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Mickelson savoring his (likely) last road game

By Rex HoggardSeptember 25, 2018, 3:49 pm

SAINT-QUENTIN-EN-YVELINES, France – Phil Mickelson lingered behind as his foursome made its way to the ninth tee during Tuesday’s practice round.

He needed the extra practice, no doubt. He’s one of just six players on the U.S. Ryder Cup team with even a modicum of knowledge about Le Golf National, but the likely reason for Lefty’s leisurely tempo was more personal.

The 2019 Ryder Cup will likely be Mickelson’s last road game as a player.

He’ll be 52 when the U.S. team pegs it up at the 2022 matches in Rome. Although there’s been players who have participated in the biennial event into their golden years – most notably Raymond Floyd who was 51 when he played the ’93 matches – given Mickelson’s play in recent years and the influx of younger players the odds are against him.

“I am aware this is most likely the last one on European soil and my last opportunity to be part of a team that would be victorious here, and that would mean a lot to me personally,” Mickelson said on Tuesday.

It’s understandable that Mickelson would want to linger a little longer in the spotlight of golf’s most intense event.

For the first time in his Ryder Cup career Mickelson needed to be a captain's pick, and he didn’t exactly roar into Paris, finishing 30th out of 30 players at last week’s Tour Championship. He’s also four months removed from his last top-10 finish on the PGA Tour.


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Although he’s reluctant to admit it for Mickelson Le Golf National looks every bit a swansong for the most accomplished U.S. Ryder Cup player of his generation.

In 11 starts at the Ryder Cup, Mickelson has a 26-16-13 record. Perhaps more telling is his 7-3-1 mark since 2012 and he holds the U.S. record for most matches played (45) and is third on the all-time list for most points won (21.5), just two shy of the record held by Billy Casper.

Mickelson’s record will always be defined by what he’s done at the Masters and not done at the U.S. Open, but his status as an anchor for two generations of American teams may never be matched.

For this U.S. team - which is trying to win a road Ryder Cup for the first time since 1993 - Lefty is wearing many hats.

“You know Phil and you know he's always trying to find a way to poke fun, trying to mess with someone,” Furyk said. “He's telling a story. Sometimes you're not sure if they are true or not. Sometimes there's little bits of pieces in each of those, but he provides some humor, provides some levity.”

But there is another side to Mickelson’s appeal in the team room. Although he’s never held the title of vice captain he’s served as a de facto member of the management for some time.

“At the right times, he understands when a team needs a kick in the butt or they need an arm around their shoulder, and he's been good in that atmosphere,” Furyk said. “He's a good speaker and good motivator, and he's been able to take some young players under his wing at times and really get a lot out of them from a partner standpoint.”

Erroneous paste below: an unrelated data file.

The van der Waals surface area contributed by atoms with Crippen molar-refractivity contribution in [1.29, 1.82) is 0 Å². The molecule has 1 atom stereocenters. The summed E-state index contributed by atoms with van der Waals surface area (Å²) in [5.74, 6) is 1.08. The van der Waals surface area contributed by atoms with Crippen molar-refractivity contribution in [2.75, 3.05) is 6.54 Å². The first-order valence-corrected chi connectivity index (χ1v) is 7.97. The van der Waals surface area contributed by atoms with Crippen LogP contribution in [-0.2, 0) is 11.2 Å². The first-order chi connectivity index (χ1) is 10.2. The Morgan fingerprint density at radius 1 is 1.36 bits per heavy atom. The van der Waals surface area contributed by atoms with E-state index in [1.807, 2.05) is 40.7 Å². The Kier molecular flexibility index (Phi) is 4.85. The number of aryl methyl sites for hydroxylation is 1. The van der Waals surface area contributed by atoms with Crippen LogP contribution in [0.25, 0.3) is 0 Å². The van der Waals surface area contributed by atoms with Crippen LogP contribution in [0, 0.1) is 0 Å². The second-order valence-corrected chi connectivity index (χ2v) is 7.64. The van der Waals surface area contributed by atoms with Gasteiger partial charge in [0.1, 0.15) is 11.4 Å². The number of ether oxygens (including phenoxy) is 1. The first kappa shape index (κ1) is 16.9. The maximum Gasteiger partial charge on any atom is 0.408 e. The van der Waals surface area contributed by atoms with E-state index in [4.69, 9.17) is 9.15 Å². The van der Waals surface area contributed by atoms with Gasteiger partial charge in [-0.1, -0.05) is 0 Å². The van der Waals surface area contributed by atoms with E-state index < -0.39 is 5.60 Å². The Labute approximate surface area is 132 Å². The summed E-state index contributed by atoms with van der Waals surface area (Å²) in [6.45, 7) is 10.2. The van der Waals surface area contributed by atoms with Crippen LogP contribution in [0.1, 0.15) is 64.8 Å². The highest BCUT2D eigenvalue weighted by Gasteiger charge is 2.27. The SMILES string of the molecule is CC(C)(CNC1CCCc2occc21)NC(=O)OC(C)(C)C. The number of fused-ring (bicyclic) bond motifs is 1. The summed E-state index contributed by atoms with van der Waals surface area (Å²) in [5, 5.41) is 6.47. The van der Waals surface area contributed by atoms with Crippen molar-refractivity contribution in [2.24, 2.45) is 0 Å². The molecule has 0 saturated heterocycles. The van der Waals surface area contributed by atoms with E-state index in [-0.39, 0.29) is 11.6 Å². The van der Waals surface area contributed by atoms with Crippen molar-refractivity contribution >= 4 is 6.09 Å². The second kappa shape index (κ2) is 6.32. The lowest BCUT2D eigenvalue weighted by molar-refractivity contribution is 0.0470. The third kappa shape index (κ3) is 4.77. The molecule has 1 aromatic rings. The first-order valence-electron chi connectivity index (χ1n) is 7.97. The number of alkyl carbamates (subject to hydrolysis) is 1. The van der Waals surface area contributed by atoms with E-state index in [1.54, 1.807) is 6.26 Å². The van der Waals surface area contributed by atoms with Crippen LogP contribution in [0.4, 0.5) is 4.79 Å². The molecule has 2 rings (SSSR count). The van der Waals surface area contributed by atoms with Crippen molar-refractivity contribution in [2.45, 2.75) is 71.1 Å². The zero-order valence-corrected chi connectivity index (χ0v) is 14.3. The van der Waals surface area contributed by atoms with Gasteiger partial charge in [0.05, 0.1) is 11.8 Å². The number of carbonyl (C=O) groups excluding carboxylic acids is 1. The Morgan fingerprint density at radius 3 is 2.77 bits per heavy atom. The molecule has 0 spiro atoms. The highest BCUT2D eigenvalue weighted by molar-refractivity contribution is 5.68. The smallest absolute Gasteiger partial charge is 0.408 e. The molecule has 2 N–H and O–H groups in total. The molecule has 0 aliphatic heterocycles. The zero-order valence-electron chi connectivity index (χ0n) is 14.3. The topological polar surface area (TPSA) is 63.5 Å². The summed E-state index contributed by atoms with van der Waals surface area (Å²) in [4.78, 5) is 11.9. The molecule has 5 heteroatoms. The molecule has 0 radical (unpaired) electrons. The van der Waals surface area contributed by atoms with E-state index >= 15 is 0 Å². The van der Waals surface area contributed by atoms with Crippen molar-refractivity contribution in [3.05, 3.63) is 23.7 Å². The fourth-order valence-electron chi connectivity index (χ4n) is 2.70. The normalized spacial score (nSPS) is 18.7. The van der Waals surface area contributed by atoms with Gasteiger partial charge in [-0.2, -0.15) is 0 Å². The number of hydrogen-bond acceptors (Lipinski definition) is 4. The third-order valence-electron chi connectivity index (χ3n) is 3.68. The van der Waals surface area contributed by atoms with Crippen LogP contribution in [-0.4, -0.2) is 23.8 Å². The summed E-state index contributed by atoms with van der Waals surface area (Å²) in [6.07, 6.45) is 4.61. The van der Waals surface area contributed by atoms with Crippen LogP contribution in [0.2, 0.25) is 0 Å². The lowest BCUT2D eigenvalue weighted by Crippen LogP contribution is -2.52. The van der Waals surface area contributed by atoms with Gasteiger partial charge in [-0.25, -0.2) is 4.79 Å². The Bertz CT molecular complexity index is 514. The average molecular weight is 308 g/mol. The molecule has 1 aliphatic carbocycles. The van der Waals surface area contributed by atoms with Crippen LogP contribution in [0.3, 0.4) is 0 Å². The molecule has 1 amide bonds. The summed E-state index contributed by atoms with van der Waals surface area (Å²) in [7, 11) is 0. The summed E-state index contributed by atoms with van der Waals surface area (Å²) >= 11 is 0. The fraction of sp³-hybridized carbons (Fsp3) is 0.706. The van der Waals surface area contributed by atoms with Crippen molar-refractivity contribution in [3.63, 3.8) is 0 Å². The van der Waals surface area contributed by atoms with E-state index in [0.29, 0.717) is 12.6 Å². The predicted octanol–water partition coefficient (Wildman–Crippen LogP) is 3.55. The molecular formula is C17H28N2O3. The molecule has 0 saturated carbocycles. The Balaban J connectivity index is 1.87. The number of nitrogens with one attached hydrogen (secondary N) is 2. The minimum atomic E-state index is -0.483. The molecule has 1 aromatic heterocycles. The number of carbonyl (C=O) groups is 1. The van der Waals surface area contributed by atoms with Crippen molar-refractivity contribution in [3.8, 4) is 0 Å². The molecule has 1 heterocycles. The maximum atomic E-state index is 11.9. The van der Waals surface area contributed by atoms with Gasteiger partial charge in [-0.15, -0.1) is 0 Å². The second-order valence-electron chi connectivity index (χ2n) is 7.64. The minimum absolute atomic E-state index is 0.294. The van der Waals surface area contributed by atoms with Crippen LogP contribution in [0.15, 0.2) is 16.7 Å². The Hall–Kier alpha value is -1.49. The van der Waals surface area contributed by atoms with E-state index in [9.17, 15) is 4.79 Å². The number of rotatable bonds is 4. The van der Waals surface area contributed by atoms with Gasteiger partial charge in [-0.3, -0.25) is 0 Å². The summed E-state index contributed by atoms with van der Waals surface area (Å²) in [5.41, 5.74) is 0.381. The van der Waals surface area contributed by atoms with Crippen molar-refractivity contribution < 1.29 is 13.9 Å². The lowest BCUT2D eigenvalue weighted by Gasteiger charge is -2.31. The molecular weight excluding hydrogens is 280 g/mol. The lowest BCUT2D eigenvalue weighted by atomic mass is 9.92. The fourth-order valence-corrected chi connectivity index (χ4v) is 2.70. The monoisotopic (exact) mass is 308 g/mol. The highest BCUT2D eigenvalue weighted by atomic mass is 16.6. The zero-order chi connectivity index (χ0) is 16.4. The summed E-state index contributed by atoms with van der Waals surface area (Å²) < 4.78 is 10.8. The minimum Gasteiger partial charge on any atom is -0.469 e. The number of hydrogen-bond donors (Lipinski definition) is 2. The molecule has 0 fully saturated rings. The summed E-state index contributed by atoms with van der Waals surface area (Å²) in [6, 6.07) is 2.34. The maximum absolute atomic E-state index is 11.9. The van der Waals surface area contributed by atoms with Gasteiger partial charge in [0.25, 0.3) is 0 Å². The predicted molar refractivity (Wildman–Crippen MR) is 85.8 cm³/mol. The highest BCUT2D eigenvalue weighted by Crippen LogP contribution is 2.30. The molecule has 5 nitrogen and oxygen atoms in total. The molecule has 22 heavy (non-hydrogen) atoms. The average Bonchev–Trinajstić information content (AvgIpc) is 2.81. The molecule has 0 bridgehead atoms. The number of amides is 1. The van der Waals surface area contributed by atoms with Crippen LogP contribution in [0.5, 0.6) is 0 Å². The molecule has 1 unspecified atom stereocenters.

In recent years Mickelson has become something of a mentor for young players, first at the ’08 matches with Anthony Kim and again in ’12 with Keegan Bradley.

His role as a team leader in the twilight of his career can’t be overstated and will undoubtedly continue this week if Tuesday’s practice groupings are any indication, with Lefty playing with rookie Bryson DeChambeau.

As DeChambeau was finishing his press conference on Tuesday he was asked about the dynamic in the U.S. team room.

“We're going to try and do our absolute best to get the cup back,” he said.

“Keep the cup,” Lefty shouted from the back of the room, noting that the U.S. won the last Ryder Cup.

It was so Mickelson not to miss a teaching moment or a chance to send a subtle jab delivered with a wry smile.

Mickelson will also be remembered for his role in what has turned out to be an American Ryder Cup resurgence.

“Unfortunately, we have strayed from a winning formula in 2008 for the last three Ryder Cups, and we need to consider maybe getting back to that formula that helped us play our best,” Mickelson said in the Scottish gloom at the ’14 matches. “Nobody here was in any decision.”

If Mickelson doesn’t step to the microphone in ’14 at Gleneagles in the wake of another U.S. loss and, honestly, break some china there probably wouldn’t have been a task force. Davis Love III likely wouldn’t have gotten a second turn as captain in ’16 and the U.S. is probably still mired in a victory drought.

Lefty’s Ryder Cup career is far from over. The early line is that he’ll take his turn as captain in 2024 at Bethpage Black – the People’s Champion riding in to become the People’s Captain.

Before he moves on to a new role, however, he’ll savor this week and an opportunity to win his first road game. If he wants to hang back and relish the moment so be it.